I talked about education this weekend with my friends. Two of them studied at Telecom Paris, where there were 8% of women in their year (and it was a « good one »). This is at least surprising, at worse problematic. A Brazilian friend also told us that the discrepancy between public and private education was even more alarming in her country. We next discussed possible solutions. One possibility consists in imposing quota. To set by law that the gender ratio should be 50-50 as is the case for some administrations in France. Another solution we discussed was the use of positive discrimination like it is the done in the UK.
These solutions all have their problems. One of my friend said that these solutions are discriminatory measures generating perverse effects. It sometimes may suggest that women are there not because of their skills but because they are women. While it is not THE best solution, it’s at least A pragmatic solution. The discussion then moved to the difference between exams and contests.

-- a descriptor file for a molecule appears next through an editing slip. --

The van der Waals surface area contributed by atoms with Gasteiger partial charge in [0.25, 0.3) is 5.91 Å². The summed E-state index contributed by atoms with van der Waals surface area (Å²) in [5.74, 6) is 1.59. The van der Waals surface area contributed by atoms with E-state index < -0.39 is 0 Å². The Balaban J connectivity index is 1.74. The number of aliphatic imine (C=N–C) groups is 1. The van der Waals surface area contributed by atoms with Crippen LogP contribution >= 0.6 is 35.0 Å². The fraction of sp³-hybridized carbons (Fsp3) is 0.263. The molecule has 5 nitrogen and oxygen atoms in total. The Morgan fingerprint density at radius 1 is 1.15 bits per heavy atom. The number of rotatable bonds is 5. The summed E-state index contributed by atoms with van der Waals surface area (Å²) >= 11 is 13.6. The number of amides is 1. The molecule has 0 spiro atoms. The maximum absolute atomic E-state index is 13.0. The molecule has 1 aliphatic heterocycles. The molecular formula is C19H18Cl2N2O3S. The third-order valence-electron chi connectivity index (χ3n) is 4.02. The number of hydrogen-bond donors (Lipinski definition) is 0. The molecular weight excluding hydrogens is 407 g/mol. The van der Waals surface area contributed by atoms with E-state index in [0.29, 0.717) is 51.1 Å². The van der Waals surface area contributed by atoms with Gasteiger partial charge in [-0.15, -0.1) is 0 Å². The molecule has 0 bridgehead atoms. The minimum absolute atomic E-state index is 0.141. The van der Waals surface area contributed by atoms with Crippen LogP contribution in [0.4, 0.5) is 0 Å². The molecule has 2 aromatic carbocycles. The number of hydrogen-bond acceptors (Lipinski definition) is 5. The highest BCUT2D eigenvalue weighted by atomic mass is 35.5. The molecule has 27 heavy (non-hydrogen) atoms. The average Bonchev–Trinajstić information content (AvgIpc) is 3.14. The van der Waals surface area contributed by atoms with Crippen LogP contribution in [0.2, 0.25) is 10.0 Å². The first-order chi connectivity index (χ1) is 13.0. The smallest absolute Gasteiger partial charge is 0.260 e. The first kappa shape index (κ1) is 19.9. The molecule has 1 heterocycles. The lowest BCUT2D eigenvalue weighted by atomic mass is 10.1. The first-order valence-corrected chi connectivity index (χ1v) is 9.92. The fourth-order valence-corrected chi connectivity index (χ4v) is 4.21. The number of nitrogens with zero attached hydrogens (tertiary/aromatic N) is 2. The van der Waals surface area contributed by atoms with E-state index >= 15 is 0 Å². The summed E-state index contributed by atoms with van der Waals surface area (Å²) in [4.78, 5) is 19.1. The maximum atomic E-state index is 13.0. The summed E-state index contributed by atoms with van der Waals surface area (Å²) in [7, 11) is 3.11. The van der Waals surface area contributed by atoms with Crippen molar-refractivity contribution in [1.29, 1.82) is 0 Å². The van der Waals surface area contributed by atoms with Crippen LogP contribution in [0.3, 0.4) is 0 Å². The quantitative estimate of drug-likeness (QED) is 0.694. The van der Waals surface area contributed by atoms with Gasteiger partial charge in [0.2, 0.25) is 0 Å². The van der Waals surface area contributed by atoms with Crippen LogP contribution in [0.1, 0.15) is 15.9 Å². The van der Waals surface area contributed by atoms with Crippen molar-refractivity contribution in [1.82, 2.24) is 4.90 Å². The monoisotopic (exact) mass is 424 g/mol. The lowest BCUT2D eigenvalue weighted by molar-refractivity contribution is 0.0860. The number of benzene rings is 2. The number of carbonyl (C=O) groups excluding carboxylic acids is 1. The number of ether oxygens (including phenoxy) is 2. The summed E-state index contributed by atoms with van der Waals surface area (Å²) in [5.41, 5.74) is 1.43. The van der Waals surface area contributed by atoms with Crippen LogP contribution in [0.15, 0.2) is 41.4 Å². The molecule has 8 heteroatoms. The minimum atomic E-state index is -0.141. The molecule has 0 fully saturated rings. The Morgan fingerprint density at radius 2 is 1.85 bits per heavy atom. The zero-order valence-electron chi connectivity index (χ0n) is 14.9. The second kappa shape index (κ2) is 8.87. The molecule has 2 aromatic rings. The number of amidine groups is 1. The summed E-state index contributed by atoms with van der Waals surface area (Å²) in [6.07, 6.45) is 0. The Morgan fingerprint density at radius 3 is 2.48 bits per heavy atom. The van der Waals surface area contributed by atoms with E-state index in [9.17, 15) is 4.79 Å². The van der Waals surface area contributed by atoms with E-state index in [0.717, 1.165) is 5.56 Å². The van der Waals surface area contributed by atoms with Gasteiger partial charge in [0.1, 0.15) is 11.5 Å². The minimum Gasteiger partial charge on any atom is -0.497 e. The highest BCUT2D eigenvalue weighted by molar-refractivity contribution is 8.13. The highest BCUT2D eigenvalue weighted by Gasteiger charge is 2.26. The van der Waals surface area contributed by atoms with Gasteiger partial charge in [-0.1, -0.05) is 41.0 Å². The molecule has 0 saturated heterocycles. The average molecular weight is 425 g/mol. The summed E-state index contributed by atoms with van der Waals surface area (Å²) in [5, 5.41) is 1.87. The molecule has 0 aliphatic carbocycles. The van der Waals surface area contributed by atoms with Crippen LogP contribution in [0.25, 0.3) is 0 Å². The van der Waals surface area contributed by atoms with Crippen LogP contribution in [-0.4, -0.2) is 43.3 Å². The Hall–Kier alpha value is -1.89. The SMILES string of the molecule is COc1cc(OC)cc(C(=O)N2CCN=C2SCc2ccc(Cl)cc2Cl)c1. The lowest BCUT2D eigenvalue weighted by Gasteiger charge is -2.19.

Credit: CC-BY http://clipart-library.com/competition-cliparts.html
We all agreed that a contest ranks people, which is by essence discriminatory. I proposed that a way to get rid of discrimination in the education system was to turn contests into exams. Contests work by classifying people, your grade or your ability to pass it does not matter. It is your ranking that matters, your performance compared to the others. I find this system deeply unfair for multiple reasons even if it is a way to select when you have a limited number of seats. But we could make the selection system fairer than it is today by replacing contests with exam.
Your grad or your skill is the only thing that matters in an exam. You do or do not pass an exam given a fix set of criteria. The ranking does not matter in an exam. But then how do you select? You may have already guessed my favourite pick: we could use sortition to randomly pick a finite number of people. I agree that it won’t immediately change the situation and solve the problem. But neither do quotas. And in this case there will be no doubt and no ranking. The selected people « deserved » their seats as they passed an exam, at the same time randomness will smooth the discrimination that was peaking in an engineer school like Telecom Paris.
What do you think about this solution? Put your comments below and thank you for reading!
P.S: Thank you Ali for correcting my far from perfect English!